Literary critics and historians have tended to partition Chaucer's literary career into three major periods: the French, the Italian and the English, of which the last is a development of the first two.
What is referred to as Chaucer's French period lasted until 1372. The poems of the earliest or French group are closely modelled upon French originals. According to Edward Albert the style was clumsy and immature. During this time, Chaucer translated the "Roman de la Rose," a French poem written during the 1200s. It is a lengthy allegorical poem, written in octosyllabic couplets. He also wrote his Book of the Duchess, an elegiac poem that shared much with contemporary French poetry of the time but also departed from that poetry in important ways. Chaucer's extensive reading of Latin poets such as Boethius also influenced his own work.
A journey to Italy in 1372 kicked off what is now widely considered to be Chaucer's Italian period, which lasted from 1372 to 1385. The trip introduced him to the works of contemporary Italian writers, such as Dante, Petrarch and Boccaccio. This stage shows a decided advance upon the first. In the handling of the metres the technical ability is greater, and there is a growing keenness of perception and a greater stretch of originality. To this period belong Anelida and Arcite and The Parlement of Foules. The latter has a fine opening, and, in the characterization of the birds, shows Chaucer's true comic spirit. Troilus and Criseyde is a long love poem that he adapted from Boccaccio's "Il Filostrato.", but in its emphasis on character it is original, and indicative of the line of Chaucer's development. Reality and a passionate intensity underlie its conventions of courtly love and the tedious descriptions which this code demanded. The complex characters of Criseyde and Pan-darus reveal a new subtlety of psychological development, and indicate Chaucer's growing insight into human motives. Troilus and Criseyde is held to be Chaucer's best narrative work. The rhyme royal stanzas are of much dexterity and beauty, and the pathos of the story is touched upon with deep feeling. The House of Fame, a poem in octosyllabic couplets, is of the dream-allegory type. In his dream Chaucer is carried by an eagle to the House of Fame and watches candidates for fame approach the throne, some being granted their requests and others refused. Though the story is rather drawn-out, and the allegorical significance obscure, it is of special interest because, in the verve and raciness of the Eagle, it shows gleams of the genuine Chaucerian humour. In this group is also included The Legend of Good Women, in which Chaucer, starting with the intention of telling nineteen affecting tales of virtuous women of antiquity, finishes with eight accomplished and the ninth only begun. After a charming introduction on the daisy, there is some masterly narrative, particularly in the portion dealing with Cleopatra. The poem is the first known attempt in English to use the heroic couplet, which is, none the less, handled with great skill and freedom.
During the final period of Chaucer's literary career, sometimes referred to as the English period (1385-1400), Chaucer wrote the work for which he is now best known, "The Canterbury Tales." In this classic of English literature, Chaucer tells the stories of a group of disparate travelers on a journey. Often sharp and funny, "The Canterbury Tales" was more innovative and less formulaic than other contemporary English poetry, such as the work of John Gower.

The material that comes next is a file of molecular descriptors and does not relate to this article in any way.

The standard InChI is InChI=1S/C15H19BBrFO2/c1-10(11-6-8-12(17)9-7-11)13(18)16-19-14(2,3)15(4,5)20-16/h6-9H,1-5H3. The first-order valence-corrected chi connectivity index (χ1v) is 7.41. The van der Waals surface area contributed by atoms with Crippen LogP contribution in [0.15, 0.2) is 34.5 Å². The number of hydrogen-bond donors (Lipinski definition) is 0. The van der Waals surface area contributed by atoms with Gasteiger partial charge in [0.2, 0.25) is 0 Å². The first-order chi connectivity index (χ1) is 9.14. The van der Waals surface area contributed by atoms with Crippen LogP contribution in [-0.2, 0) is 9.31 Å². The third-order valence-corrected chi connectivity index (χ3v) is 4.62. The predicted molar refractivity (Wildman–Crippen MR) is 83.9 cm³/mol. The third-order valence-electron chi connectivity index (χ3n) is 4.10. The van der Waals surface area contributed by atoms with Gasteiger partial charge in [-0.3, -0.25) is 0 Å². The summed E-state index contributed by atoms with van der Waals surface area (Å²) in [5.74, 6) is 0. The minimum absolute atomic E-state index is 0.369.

For the general idea of the tales Chaucer may be indebted to Boccaccio, but in nearly every important feature the work is essentially English. For the purposes of his poem Chaucer draws together twenty-nine pilgrims, including himself. They meet at the Tabard Inn, in Southwark in order to go on a pilgrimage to the tomb of Thomas a Becket at Canterbury. The twenty-nine are carefully chosen types, of both sexes, and of all ranks, from a knight to a humble ploughman; their occupations and personal peculiarities are many and diverse; and, as they are depicted in the masterly Prologue to the main work, they are interesting, alive, and thoroughly human. At the suggestion of the host of the Tabard, and to relieve the tedium of the journey, each of the pilgrims is to tell two tales on the outward journey, and two on the return. In its entirety the scheme would have resulted in an immense collection of over a hundred tales. But as it happens Chaucer finished only twenty, and left four partly complete. The separate tales are linked with their individual prologues, and with dialogues and scraps of narrative. Even in its incomplete state the work is a great literature in itself, an almost unmeasured abundance and variety of humour and pathos, of narrative and description, and of dialogue and digression. There are two prose tales, Chaucer's own Tale of Melibeus and The Parson's Tale; and nearly all the others are composed in a powerful and versatile species of the decasyllabic or heroic couplet. To this last stage of Chaucer's work several short poems are ascribed, including The Lak of Stedfastnesse and the serio-comic Compleynte of Chaucer to his Empty Purse. There is also mention of a few short early poems, such as Origines upon the Maudeleyne, which have been lost.
Although the three phases shows the general development of Chaucer’s poetic career, in none of these divisions, of course, is the one influence felt to the exclusion of the others. It is merely that one predominates.